NICELY DONE: Made from Nilla wafers and instant pudding.
My house is in shambles. It’s moving week here, and my entire kitchen is packed in boxes and various sizes of paper grocery bags. There is a small crew of my dedicated friends coming over to give me a hand, and I know they are expecting me to feed them. It’s off to Rite Aid.
This may not be your first choice for a shopping spot. But, upon rather extensive research, they sell a surprising number of food-like products. The question remains: is any of this stuff actually enough to make a meal?
This particular Rite Aid had a decent-sized pantry section with many options. Canned fruit, pudding, soups, and various meat products greet me. If you wanted Vienna Sausages or Spam, this would be the place for you. But, I have my sights set on finer dining, even if it is a drugstore.
In the fridge and freezer section, the variety may not be great, but the ingredients are invaluable to the mission. There is surprising quality here, in the form of premium ice creams and Cabot cheeses. Your vegetarian friends will thank you for this, as Cabot uses no animal rennet.
And of course, there are eggs, quite possibly the most under-appreciated of the proteins. The egg is durable enough to the be the binder, holding together flour and sugar to become a cake. This same peculiar little food is also delicate enough to inflate like a balloon. Eggs are the first to make the cut, and a basket full of disparate elements follow.
Sweets seem to always be a sign of celebration and of appreciation. For some reason, the ingredients that spoke at Rite Aid said “tiramisu.” This Italian delight is traditionally made from ladyfingers, mascarpone, espresso, egg custard, and a generous dusting of cocoa, so it may be odd that I'll try it, though I see none of these on the shelves.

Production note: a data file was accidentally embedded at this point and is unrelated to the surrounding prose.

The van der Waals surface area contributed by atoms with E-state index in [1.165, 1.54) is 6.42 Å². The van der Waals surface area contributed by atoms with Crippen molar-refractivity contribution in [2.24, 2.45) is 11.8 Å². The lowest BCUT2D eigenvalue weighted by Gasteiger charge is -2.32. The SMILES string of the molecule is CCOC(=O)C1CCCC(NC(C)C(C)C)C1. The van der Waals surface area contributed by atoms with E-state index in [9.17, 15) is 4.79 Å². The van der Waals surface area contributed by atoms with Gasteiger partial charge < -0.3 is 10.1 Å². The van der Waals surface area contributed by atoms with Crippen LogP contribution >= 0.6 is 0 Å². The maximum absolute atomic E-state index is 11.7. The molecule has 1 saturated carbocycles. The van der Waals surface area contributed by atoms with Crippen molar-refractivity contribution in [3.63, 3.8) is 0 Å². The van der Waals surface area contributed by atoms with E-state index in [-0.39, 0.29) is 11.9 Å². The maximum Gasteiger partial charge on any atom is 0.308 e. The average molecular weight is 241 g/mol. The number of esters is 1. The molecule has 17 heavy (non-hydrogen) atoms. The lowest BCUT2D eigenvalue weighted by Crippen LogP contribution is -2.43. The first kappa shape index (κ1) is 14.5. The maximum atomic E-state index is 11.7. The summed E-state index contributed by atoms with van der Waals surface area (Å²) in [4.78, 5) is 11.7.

The Nilla Wafers are buy-one-get-one-free, and will do just fine for our base layer. Dip them in a mixture of a capful of vanilla, a splash of cream sherry, and leftover coffee from this morning’s pot. Spread them out in a plastic-wrapped baking dish in a single layer, then top with two recipes of instant chocolate pudding. To make it richer, use equal parts half-and-half and leftover coffee. Spread a very thin layer of whipped cream from the can over the top, and then repeat all the steps to form another full layer. A Lindt 85-percent-cacao chocolate bar looks irresistible, and can be shaved generously over the top of the last layer. Place in the freezer and get back to it later.
Frittatas are a nearly foolproof way to achieve the comfort of quiche (go on, say it) with the ease of an omelette. In an ovenproof saute pan (such a stainless steel one with a metal handle) cook a half-dozen or so strips of bacon. When brown and crispy, pour off most of the bacon fat, leaving a tablespoon or so with the cooked bacon. Add a mixture of six eggs beaten with a half cup of half and half, 3/4 cup shredded cheddar, and salt and pepper to taste. Cook on the stovetop at medium-low heat until the edges start to set. Finish in the oven for 20 minutes, or until the top is lightly browned. A toothpick (or piece of spaghetti) should come out clean when you poke the frittata in the center. Let it sit for five minutes or so before serving, as eggs like to set before being cut.
Email the author
Todd Richard: firstname.lastname@example.org